In Uttarakhand in another incident, charges were slapped against Ravi Francis and his family members under the anti-conversion law when the members of the Bajrang Dal surrounded the house of Francis and alleged that forced conversion of Hindus inside the house in Dehradun in November. The Francis family however denied these allegations and explained that they were having a Sunday prayer with their guests from the Christian community and not carrying out conversions (Das, 2022).

Interfaith marriages or propaganda of ‘Love Jihad’

The anti-conversion laws and the fabricated narrative based on allegations and conspiracy theory of Muslim men “luring” Hindu women into marriages to convert them have led to assaults on inter-faith couples by Hindu right wing organizations. Such laws and inaction by the state to protect them have made it very difficult for two adult individuals and citizens to marry a partner of their own choice. It especially undermines agency of women to step out of patriarchal institutions like families and exercise their choice to marry the person they want. Ironically, there is no data to prove the theory of ‘love jihad’ at state level or at centre.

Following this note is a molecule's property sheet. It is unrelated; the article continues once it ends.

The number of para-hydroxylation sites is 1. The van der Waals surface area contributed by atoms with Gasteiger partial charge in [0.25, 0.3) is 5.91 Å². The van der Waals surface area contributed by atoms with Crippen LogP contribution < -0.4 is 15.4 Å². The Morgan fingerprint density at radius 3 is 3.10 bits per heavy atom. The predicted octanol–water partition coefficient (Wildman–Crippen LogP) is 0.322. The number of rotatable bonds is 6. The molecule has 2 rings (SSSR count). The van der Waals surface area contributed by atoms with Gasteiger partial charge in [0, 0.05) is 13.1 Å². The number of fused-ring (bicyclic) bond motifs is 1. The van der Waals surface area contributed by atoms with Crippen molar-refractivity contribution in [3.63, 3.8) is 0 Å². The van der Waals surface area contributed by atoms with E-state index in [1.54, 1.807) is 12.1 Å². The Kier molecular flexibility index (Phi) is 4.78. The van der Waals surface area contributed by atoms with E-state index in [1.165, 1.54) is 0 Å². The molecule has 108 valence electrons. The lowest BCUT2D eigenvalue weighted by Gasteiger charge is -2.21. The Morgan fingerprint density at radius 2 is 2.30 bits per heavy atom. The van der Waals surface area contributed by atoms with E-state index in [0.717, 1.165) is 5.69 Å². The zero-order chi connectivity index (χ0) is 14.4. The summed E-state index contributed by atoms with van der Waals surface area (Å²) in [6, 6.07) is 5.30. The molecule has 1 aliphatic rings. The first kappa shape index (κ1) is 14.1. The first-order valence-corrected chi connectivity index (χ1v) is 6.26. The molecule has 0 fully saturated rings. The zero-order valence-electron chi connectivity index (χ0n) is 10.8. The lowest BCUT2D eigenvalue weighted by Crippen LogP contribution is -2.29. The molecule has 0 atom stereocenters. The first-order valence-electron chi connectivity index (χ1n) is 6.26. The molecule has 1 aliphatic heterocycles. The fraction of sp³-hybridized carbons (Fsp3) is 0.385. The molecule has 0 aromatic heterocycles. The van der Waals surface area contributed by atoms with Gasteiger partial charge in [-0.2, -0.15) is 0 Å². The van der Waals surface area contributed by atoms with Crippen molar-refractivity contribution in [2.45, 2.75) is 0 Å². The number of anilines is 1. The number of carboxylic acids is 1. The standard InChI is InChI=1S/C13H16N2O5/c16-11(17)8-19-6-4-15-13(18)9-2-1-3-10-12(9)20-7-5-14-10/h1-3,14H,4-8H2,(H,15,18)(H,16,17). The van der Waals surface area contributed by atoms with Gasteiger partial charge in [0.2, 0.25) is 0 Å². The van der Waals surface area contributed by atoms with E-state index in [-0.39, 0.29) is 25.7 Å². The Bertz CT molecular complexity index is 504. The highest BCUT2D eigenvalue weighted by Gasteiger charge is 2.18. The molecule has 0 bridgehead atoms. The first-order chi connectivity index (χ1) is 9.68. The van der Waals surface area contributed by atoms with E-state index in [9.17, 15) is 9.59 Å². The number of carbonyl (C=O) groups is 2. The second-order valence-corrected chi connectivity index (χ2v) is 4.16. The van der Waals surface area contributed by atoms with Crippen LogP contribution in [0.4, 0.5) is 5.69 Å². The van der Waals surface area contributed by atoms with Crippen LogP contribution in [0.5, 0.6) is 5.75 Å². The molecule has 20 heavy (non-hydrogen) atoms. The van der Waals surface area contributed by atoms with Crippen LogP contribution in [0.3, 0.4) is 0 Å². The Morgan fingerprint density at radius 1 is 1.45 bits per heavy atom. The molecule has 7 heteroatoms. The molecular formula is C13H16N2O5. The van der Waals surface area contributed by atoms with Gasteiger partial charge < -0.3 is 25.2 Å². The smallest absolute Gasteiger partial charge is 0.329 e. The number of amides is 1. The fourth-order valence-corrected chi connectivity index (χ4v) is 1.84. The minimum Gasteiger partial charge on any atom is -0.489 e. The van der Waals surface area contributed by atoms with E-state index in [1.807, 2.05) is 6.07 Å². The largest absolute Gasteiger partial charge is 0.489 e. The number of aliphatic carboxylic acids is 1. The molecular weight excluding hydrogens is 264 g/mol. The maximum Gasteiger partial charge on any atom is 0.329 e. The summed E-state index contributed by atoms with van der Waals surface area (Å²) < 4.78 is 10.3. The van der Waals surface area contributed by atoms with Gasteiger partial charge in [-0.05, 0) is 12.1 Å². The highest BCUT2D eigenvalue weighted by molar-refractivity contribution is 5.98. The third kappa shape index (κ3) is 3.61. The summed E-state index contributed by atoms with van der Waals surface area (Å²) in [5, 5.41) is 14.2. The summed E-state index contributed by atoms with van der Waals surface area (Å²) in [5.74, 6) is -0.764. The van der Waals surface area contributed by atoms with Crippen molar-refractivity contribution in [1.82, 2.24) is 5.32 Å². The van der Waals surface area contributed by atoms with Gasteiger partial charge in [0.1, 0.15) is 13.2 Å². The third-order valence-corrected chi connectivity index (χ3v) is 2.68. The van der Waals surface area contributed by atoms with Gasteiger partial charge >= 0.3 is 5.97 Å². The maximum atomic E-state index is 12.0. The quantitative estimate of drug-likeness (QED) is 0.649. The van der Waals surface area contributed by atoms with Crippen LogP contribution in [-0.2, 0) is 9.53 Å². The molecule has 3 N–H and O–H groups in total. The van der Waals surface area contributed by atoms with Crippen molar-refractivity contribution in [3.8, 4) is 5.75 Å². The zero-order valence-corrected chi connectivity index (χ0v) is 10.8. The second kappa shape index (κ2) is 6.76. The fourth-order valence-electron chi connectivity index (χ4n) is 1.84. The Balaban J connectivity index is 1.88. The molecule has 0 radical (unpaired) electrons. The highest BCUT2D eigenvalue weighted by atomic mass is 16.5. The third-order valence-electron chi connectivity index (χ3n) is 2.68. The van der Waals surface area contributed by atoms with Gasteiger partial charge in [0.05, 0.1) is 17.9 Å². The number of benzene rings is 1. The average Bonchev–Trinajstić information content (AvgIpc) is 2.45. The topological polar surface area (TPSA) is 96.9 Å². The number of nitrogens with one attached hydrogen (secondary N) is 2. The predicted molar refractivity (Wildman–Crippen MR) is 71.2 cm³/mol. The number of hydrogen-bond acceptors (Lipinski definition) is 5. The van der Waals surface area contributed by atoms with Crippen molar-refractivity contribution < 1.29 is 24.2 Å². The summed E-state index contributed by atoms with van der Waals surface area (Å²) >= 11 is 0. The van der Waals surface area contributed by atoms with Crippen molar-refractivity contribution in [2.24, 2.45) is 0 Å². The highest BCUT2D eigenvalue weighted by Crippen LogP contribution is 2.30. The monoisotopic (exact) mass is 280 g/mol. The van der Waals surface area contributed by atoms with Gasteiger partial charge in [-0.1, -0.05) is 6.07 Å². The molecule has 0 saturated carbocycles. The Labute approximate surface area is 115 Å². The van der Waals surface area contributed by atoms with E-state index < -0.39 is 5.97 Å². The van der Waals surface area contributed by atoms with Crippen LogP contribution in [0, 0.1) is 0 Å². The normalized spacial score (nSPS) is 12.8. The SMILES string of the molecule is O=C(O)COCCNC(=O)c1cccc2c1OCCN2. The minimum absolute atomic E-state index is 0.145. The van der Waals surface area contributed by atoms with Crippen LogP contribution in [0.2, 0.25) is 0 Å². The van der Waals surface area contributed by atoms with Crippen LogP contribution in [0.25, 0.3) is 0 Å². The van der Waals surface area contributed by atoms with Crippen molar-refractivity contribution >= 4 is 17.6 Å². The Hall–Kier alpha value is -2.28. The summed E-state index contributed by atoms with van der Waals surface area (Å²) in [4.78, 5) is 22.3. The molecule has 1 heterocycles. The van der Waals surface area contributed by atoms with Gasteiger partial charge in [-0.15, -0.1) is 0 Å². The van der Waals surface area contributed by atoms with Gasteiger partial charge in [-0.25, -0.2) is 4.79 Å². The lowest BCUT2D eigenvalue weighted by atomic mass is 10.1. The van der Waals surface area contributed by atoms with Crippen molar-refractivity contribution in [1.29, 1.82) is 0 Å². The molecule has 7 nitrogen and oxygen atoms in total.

In 2022, the public discourse was replete with the accusations of “love jihad”. The Shraddha Walkar case in Delhi in particular gave it an impetus in 2022. Shraddha Walkar and Aftab Poonawala, both hailing from Vasai, Maharashta were in a live in relationship in Delhi. Poonawala allegedly murdered Walkar and cut her body into pieces. Though the crime is condemnable and the culprit should get the appropriate punishment prescribed by law, the media and police machinery gave a communal spin to the case. Initially the police ignored the case but later it was not looked as a crime devoid of the religious identity of the accused and victim but the incident which was sharply communalized.